Thursday, May 1, 2014

Cousins

In his little book The Anti-Capitalistic Mentality, the late, great Ludwig von Mises makes note of the most important deleterious influences in a free society. The one I have in mind this morning, Von Mises calls "the cousins." You'll discover why in just a moment.

It's noteworthy how many persons, in various walks of life, "make it" to some degree without shedding their envy and resentment of others who "made it" before them, or to greater heights. The esteemed Sarah Hoyt makes note of a poignant case in her reflections on the recently concluded RavenCon:

By the time I was at the con of course, I knew it wouldn’t be okay. Let’s just say there was quite a bit of glitter in the air that didn’t come off Kate’s outfit. Of course with a theme like Women in Science Fiction what else could we think....

I mean, a question for the audience, how many of you have EVER had trouble finding an sf/f book written by/featuring women? None, right? Because since the eighties, I’ve been going up and down bookshelves muttering about how women shouldn’t be allowed to write....

We’ll also gloss over the audience member who thought she was being so … thoughtful… in telling us that Robert A. Heinlein couldn’t write women. I was very tired which can do one of two things to the berserker. Right then because I’d been prepared for clever stupidity, the berserker was “dulled” and I didn’t leap across the room screaming “Yeah, he was so terrible, he’s the one who broke SF out of the ghetto and it took you clever boys and girls about fifty years to chase off all the normal reading people and lock us back in as a place for weirdos and people who think the world is NOT full of binary gender, and other genius insights.”

This is, of course, part and parcel of ongoing tumult within the Science Fiction Writers of America. For those Gentle Readers unfamiliar with that particular low-rent district in the arts -- no, I'm not a member and will never be one -- SFWA has recently become a battlefield. On one side are the gender-war feminists, who simply cannot abide opinions that diverge from their own, and who whine more or less continuously about how evil men are and how they've been excluded from the SF and fantasy fields for no reason but chauvinism, and who have determined that SFWA must be purged of all such "phallocentrism" and made safe for the Emergent Vaginocracy. On the other side are writers who write SF and/or fantasy for their own sake, who write it without regard for any political agenda, and who are mostly puzzled by the pogrom being waged against them and theirs.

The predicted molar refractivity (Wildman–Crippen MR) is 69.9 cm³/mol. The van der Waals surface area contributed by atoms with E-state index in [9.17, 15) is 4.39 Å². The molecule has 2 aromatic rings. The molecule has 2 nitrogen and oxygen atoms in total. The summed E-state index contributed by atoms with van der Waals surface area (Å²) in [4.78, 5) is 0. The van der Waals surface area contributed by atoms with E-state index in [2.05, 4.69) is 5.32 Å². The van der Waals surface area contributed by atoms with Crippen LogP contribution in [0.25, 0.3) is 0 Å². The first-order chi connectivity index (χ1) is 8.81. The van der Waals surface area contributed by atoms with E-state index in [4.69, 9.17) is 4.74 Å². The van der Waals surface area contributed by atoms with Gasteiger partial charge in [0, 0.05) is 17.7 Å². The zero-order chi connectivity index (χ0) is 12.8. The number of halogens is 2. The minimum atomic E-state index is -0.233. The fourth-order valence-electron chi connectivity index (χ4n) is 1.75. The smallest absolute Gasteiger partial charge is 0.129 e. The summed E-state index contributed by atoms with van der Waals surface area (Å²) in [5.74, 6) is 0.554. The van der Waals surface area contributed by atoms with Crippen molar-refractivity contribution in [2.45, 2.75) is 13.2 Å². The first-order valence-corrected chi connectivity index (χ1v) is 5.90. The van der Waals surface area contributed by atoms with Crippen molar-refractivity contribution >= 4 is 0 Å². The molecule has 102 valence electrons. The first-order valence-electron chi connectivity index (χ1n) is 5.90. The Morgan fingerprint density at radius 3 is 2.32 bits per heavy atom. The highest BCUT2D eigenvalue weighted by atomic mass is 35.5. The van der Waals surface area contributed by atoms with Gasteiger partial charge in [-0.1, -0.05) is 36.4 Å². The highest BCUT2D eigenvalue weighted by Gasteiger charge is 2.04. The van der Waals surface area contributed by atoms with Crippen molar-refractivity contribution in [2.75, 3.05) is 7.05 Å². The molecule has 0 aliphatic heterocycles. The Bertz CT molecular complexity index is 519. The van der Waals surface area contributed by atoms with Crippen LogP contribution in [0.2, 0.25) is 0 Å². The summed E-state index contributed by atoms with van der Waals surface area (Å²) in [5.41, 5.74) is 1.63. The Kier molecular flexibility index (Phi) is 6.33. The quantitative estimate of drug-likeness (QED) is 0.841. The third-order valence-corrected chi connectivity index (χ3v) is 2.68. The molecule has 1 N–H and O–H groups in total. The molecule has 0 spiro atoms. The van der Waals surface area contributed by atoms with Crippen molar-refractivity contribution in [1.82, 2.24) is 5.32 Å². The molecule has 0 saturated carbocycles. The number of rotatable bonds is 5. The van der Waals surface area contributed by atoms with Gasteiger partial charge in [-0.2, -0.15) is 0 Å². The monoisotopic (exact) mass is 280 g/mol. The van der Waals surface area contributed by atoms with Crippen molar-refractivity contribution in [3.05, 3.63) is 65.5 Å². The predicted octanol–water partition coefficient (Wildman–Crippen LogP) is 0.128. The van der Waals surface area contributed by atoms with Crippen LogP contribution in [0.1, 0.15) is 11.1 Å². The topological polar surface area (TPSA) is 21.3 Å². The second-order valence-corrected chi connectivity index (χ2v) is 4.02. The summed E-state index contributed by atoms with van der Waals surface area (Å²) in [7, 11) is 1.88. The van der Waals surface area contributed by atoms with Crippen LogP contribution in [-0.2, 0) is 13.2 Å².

Sarah's observation about the Vaginocrats' lack of respect for those who made SF a respected field -- nearly all of them men -- pierces to the heart of the Cousins Plague. For not one of those exercised lady writers -- I'm going to use that term because it offends them -- has produced anything to compare with what Heinlein and his contemporaries could turn out on their worst days. Their envy gives rise to their mediocrity; their grim determination to put sexual politics front-and-center perpetuates it.

Cousins can be like that. In Von Mises's formulation, the "cousins" are the not-quite-immediate relatives of highly successful men. Such persons often get to enjoy some or all of the pleasures and opportunities attendant upon great wealth, without having contributed to its generation. However, they cannot help but be aware that those benefits are theirs by reason of the largesse of the truly successful owner; they certainly can't claim them by right. The sense of being the recipients of benefits they have not earned, however gently and benevolently disbursed, will not leave them. That so many should come to resent their benefactors is hardly surprising; that a great fraction of those should rail against the "system" that allowed Uncle John to amass his fortune is sadly ironic, though no less destructive for that.

(If you're imagining Philip Rearden denigrating older brother Hank, or muttering "limousine liberals," you're not alone.)

It should be clear that their motivation is the key to dealing with "cousins." The sight of genuine accomplishment, coupled to their awareness of their far lesser stature, grates on them. And like envy-ridden persons everywhere and everywhen, they react by trying to tear down that which they could never equal.

"Cousins" aren't always the genetic or marital relatives of that which they envy. Sometimes they're "hangers-on," whose proximity to the great arises from a social or occupational connection:

  • Lesser practitioners in any field;
  • Critics in any of the arts;
  • Political commentators;
  • Regulatory bureaucrats.

The Cousins Plague can be just as virulent in such persons as in the extended families of great men of business and commerce. Indeed, it's sometimes worse, as anyone familiar with the writings of Frank Rich and Maureen Dowd will recognize at once.

"Cousins" demand that we pander to their sensitivities and presumptions. Many attempt to cast themselves as victims or spokesmen for victims, as do black racialist rabble-rousers and the aspiring Vaginocrats of SFWA. Some, more aware of their privileged status, merely cast cleverly worded aspersions on their targets. And some merely simmer silently in their own juices, until one day they muster their weapons and head off to Columbine High or the Casas Adobes Safeway.

I've said it before, but it bears repeating: there's a reason envy is the only emotion forbidden by the Ten Commandments. With the militantly envious multiplying among us like cockroaches in a dirty bodega, anyone of even modest accomplishments can become a target. Worst of all, an able man benevolently disposed toward those around him can elicit the hostility of his "cousins" without even realizing that he's done so.

Food for thought.

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